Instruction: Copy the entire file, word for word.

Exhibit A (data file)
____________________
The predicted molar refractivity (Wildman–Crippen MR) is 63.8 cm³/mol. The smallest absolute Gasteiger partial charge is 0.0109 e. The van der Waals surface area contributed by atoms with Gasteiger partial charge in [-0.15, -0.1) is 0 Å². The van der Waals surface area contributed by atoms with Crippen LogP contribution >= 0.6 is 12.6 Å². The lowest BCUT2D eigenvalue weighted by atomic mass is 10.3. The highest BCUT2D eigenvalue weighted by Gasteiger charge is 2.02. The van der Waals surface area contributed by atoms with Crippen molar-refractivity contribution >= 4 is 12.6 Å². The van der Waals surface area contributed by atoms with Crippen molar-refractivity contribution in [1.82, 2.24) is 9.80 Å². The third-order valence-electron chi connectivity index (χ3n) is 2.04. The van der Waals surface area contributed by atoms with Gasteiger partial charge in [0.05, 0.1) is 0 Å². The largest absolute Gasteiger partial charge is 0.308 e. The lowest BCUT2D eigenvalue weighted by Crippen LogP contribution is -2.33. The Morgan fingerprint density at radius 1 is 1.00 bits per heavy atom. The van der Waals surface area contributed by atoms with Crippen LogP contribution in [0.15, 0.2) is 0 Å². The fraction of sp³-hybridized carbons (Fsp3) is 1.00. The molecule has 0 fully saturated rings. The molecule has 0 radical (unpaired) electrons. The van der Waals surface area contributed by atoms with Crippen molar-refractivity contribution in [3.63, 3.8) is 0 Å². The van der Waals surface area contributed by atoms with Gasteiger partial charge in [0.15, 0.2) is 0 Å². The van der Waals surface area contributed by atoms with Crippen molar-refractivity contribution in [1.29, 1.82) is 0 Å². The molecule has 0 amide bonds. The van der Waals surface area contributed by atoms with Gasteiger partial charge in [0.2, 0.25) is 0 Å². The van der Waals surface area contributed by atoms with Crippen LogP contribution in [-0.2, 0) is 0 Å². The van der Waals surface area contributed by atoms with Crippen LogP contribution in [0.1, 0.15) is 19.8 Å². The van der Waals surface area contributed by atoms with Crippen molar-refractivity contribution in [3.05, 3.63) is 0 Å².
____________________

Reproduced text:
The predicted molar refractivity (Wildman–Crippen MR) is 63.8 cm³/mol. The smallest absolute Gasteiger partial charge is 0.0109 e. The van der Waals surface area contributed by atoms with Gasteiger partial charge in [-0.15, -0.1) is 0 Å². The van der Waals surface area contributed by atoms with Crippen LogP contribution >= 0.6 is 12.6 Å². The lowest BCUT2D eigenvalue weighted by atomic mass is 10.3. The highest BCUT2D eigenvalue weighted by Gasteiger charge is 2.02. The van der Waals surface area contributed by atoms with Crippen molar-refractivity contribution >= 4 is 12.6 Å². The van der Waals surface area contributed by atoms with Crippen molar-refractivity contribution in [1.82, 2.24) is 9.80 Å². The third-order valence-electron chi connectivity index (χ3n) is 2.04. The van der Waals surface area contributed by atoms with Gasteiger partial charge in [0.05, 0.1) is 0 Å². The largest absolute Gasteiger partial charge is 0.308 e. The lowest BCUT2D eigenvalue weighted by Crippen LogP contribution is -2.33. The Morgan fingerprint density at radius 1 is 1.00 bits per heavy atom. The van der Waals surface area contributed by atoms with Crippen LogP contribution in [0.15, 0.2) is 0 Å². The fraction of sp³-hybridized carbons (Fsp3) is 1.00. The molecule has 0 fully saturated rings. The molecule has 0 radical (unpaired) electrons. The van der Waals surface area contributed by atoms with Crippen molar-refractivity contribution in [3.63, 3.8) is 0 Å². The van der Waals surface area contributed by atoms with Gasteiger partial charge in [0.15, 0.2) is 0 Å². The van der Waals surface area contributed by atoms with Crippen molar-refractivity contribution in [1.29, 1.82) is 0 Å². The molecule has 0 amide bonds. The van der Waals surface area contributed by atoms with Gasteiger partial charge in [0.2, 0.25) is 0 Å². The van der Waals surface area contributed by atoms with Crippen LogP contribution in [-0.2, 0) is 0 Å². The van der Waals surface area contributed by atoms with Crippen LogP contribution in [0.1, 0.15) is 19.8 Å². The van der Waals surface area contributed by atoms with Crippen molar-refractivity contribution in [3.05, 3.63) is 0 Å².